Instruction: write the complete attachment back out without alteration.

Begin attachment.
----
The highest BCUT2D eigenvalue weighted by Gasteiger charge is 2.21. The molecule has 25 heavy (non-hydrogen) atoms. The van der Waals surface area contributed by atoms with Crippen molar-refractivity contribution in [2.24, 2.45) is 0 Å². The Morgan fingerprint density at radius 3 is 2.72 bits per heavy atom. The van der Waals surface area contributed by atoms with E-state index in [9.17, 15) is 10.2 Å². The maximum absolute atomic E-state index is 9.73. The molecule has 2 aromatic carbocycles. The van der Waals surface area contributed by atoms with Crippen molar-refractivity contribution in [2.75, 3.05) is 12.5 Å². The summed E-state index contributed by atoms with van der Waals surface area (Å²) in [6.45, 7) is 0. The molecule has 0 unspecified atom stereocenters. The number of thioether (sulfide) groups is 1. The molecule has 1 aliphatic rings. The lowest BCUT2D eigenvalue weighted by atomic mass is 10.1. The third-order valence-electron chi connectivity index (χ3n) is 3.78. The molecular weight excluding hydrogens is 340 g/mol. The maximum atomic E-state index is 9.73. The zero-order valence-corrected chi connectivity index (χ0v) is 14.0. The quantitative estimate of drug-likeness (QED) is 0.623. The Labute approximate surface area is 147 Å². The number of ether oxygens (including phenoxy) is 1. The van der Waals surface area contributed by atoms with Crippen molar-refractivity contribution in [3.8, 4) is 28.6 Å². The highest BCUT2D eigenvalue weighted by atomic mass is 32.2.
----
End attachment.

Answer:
The highest BCUT2D eigenvalue weighted by Gasteiger charge is 2.21. The molecule has 25 heavy (non-hydrogen) atoms. The van der Waals surface area contributed by atoms with Crippen molar-refractivity contribution in [2.24, 2.45) is 0 Å². The Morgan fingerprint density at radius 3 is 2.72 bits per heavy atom. The van der Waals surface area contributed by atoms with E-state index in [9.17, 15) is 10.2 Å². The maximum absolute atomic E-state index is 9.73. The molecule has 2 aromatic carbocycles. The van der Waals surface area contributed by atoms with Crippen molar-refractivity contribution in [2.75, 3.05) is 12.5 Å². The summed E-state index contributed by atoms with van der Waals surface area (Å²) in [6.45, 7) is 0. The molecule has 0 unspecified atom stereocenters. The number of thioether (sulfide) groups is 1. The molecule has 1 aliphatic rings. The lowest BCUT2D eigenvalue weighted by atomic mass is 10.1. The third-order valence-electron chi connectivity index (χ3n) is 3.78. The molecular weight excluding hydrogens is 340 g/mol. The maximum atomic E-state index is 9.73. The zero-order valence-corrected chi connectivity index (χ0v) is 14.0. The quantitative estimate of drug-likeness (QED) is 0.623. The Labute approximate surface area is 147 Å². The number of ether oxygens (including phenoxy) is 1. The van der Waals surface area contributed by atoms with Crippen molar-refractivity contribution in [3.8, 4) is 28.6 Å². The highest BCUT2D eigenvalue weighted by atomic mass is 32.2.